Game Prediction: Michigan @ Notre Dame

Michigan and Notre Dame are two of the winningest programs in the history of college football. The first ever meeting between the two teams came all the way back in 1887 with Michigan prevailing. The latest game between the Wolverines and Fighting Irish came in 2014 with Notre Dame coming out victorious 31-0.

In that game, Michigan quarterback Devin Gardner threw for 189 yards, zero touchdowns and three interceptions. Notre Dame QB Everett Golson, on the other hand, passed for 226 yards, three touchdowns and no interceptions.

But a lot has changed since then. That was Brady Hoke’s last season in Ann Arbor as Jim Harbaugh was hired in 2015. U of M also changed athletic directors in that time with Warde Manuel replacing Dave Brandon. Both coach and AD were instrumental in renewing this storied rivalry after a three-year hiatus.

As for the upcoming game Saturday, both teams have high expectations heading into the 2018 season. Notre Dame is ranked 12th in the Associated Press poll while Michigan is ranked 14th.

I think there are two keys that will decide the winner Saturday in South Bend. The first is the play of the quarterbacks. While most would say that QBs are almost always instrumental in the success of their team, both of these squads will ride or die with the play of their signal caller throughout the season.

I’ll first start off by looking at Shea Patterson, the Ole Miss transfer, who was named Michigan’s starting quarterback by Harbaugh recently. Patterson, a junior, had mild success last year in the Southeastern Conference. In seven games (he missed the rest of the season due to a knee injury), he threw for 2,259 yards with a 64% completion percentage. He also threw for 17 touchdowns and nine interceptions. Not the greatest stats, but respectable in his conference.

Next comes Brandon Wimbush, the senior for Notre Dame. In 12 games last year, Wimbush passed for 1,870 yards while completing 49.5% of his throws. But he is also a threat on the ground as well. Last season he rushed for 803 yards and ran for 14 touchdowns. But the thing many Notre Dame fans will remember about last season is Wimbush getting replaced by Ian Book, who led the Irish to a win over LSU, in last years Citrus Bowl.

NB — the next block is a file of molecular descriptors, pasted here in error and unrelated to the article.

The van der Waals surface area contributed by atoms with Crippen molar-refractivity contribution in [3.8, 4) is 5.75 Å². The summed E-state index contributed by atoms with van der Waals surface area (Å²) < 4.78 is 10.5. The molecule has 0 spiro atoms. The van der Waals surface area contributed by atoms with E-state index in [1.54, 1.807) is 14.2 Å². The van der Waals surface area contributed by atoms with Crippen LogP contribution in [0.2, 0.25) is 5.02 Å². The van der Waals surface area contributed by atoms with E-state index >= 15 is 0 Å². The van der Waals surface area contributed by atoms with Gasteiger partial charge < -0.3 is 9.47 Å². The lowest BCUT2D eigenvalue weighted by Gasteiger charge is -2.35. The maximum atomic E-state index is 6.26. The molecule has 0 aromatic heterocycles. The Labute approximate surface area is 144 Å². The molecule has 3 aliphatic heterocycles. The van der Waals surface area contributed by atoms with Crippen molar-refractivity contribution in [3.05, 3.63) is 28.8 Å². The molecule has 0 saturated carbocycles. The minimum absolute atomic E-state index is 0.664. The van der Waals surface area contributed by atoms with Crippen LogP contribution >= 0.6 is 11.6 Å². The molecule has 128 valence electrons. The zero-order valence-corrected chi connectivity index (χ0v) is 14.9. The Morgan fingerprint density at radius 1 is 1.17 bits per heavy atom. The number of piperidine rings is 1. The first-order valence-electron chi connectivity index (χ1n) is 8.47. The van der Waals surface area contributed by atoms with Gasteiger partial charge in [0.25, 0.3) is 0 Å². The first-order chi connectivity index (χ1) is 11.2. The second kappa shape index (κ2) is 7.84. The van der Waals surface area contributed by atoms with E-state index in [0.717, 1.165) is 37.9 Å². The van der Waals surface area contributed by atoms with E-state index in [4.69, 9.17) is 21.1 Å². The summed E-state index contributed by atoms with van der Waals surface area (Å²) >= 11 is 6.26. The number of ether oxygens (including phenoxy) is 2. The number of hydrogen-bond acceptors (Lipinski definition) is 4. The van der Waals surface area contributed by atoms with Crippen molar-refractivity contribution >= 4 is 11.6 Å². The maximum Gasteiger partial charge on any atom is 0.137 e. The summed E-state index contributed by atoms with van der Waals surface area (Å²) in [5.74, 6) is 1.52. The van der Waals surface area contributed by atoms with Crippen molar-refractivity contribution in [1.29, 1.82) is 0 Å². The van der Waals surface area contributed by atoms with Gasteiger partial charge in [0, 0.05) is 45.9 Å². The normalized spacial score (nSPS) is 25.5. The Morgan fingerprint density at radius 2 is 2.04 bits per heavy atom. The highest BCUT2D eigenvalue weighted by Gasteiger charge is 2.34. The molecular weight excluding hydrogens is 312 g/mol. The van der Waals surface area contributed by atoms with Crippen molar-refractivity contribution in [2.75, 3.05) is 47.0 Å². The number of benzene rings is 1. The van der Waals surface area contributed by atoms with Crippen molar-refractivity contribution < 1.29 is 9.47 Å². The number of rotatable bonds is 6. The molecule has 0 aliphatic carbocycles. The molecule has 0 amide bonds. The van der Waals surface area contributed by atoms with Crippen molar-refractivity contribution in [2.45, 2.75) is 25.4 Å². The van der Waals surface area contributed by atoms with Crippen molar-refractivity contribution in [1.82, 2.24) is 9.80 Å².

Both of these quarterbacks come into this game with something to prove. Patterson wants to prove to himself to the university and fans that he can be “the guy” for Michigan as many believe the quarterback play has been what has been holding them back the last couple years. Wimbush wants to show that coach Brian Kelly made the right decision by naming him the starter and that the Citrus Bowl performance was a fluke. It’ll be interesting to see what QB out-duels the other come kickoff.

The next key to the game has got to be the defensive units for both teams. They are both projected to be some of the top defenses in the country this year, and with good reason.

Michigan returns nine starters on the defensive side of the ball that ranked 3rd overall in total defense. Players like defensive tackle Rashan Gary, linebacker Devin Bush, and cornerback Lavert Hill are expected to lead the charge for the maize and blue. All three are potential All-Americans and NFL players.

Notre Dame returns nine starters on defense after ranking 31st in the nation in scoring defense last season. Their leaders include junior cornerback Julian Love and senior lineman Jerry Tillery.

This game will answer a lot of questions for one fan base and leave the other asking even more. Is Shea Patterson the answer? Should Brandon Wimbush be the starter? Is this Michigan defense as good as advertised? Can Harbaugh win a rivalry game? A big game?